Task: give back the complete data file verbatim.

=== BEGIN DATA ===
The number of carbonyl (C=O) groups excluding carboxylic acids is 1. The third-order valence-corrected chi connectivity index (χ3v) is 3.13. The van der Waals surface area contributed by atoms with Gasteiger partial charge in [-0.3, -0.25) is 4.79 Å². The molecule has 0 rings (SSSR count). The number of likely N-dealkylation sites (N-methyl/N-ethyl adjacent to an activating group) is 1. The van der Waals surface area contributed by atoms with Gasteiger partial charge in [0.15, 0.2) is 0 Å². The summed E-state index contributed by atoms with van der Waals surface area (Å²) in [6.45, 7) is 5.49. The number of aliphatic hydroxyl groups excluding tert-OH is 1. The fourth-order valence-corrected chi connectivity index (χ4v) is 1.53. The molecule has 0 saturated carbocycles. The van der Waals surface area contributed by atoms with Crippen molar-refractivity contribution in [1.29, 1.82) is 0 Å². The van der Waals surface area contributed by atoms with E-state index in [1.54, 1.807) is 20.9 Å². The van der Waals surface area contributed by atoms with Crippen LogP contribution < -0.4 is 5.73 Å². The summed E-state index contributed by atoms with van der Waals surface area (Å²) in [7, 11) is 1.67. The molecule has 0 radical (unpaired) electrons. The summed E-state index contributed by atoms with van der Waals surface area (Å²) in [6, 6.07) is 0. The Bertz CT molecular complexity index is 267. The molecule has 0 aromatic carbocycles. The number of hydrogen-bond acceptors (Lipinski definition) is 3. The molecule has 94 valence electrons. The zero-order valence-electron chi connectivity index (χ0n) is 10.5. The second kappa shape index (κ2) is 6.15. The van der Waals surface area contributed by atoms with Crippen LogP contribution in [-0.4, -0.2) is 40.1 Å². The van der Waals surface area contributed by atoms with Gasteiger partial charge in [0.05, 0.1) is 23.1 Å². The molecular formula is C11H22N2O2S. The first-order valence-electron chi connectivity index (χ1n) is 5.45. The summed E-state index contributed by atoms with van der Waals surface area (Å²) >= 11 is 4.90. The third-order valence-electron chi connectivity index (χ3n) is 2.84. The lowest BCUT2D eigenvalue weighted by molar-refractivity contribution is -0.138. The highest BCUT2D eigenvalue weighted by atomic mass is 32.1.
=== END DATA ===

The number of carbonyl (C=O) groups excluding carboxylic acids is 1. The third-order valence-corrected chi connectivity index (χ3v) is 3.13. The van der Waals surface area contributed by atoms with Gasteiger partial charge in [-0.3, -0.25) is 4.79 Å². The molecule has 0 rings (SSSR count). The number of likely N-dealkylation sites (N-methyl/N-ethyl adjacent to an activating group) is 1. The van der Waals surface area contributed by atoms with Gasteiger partial charge in [0.15, 0.2) is 0 Å². The summed E-state index contributed by atoms with van der Waals surface area (Å²) in [6.45, 7) is 5.49. The number of aliphatic hydroxyl groups excluding tert-OH is 1. The fourth-order valence-corrected chi connectivity index (χ4v) is 1.53. The molecule has 0 saturated carbocycles. The van der Waals surface area contributed by atoms with Crippen molar-refractivity contribution in [1.29, 1.82) is 0 Å². The van der Waals surface area contributed by atoms with E-state index in [1.54, 1.807) is 20.9 Å². The van der Waals surface area contributed by atoms with Crippen LogP contribution < -0.4 is 5.73 Å². The summed E-state index contributed by atoms with van der Waals surface area (Å²) in [7, 11) is 1.67. The molecule has 0 radical (unpaired) electrons. The summed E-state index contributed by atoms with van der Waals surface area (Å²) in [6, 6.07) is 0. The Bertz CT molecular complexity index is 267. The molecule has 0 aromatic carbocycles. The number of hydrogen-bond acceptors (Lipinski definition) is 3. The molecule has 94 valence electrons. The zero-order valence-electron chi connectivity index (χ0n) is 10.5. The second kappa shape index (κ2) is 6.15. The van der Waals surface area contributed by atoms with Crippen LogP contribution in [-0.4, -0.2) is 40.1 Å². The van der Waals surface area contributed by atoms with Gasteiger partial charge in [0.05, 0.1) is 23.1 Å². The molecular formula is C11H22N2O2S. The first-order valence-electron chi connectivity index (χ1n) is 5.45. The summed E-state index contributed by atoms with van der Waals surface area (Å²) >= 11 is 4.90. The third-order valence-electron chi connectivity index (χ3n) is 2.84. The lowest BCUT2D eigenvalue weighted by molar-refractivity contribution is -0.138. The highest BCUT2D eigenvalue weighted by atomic mass is 32.1.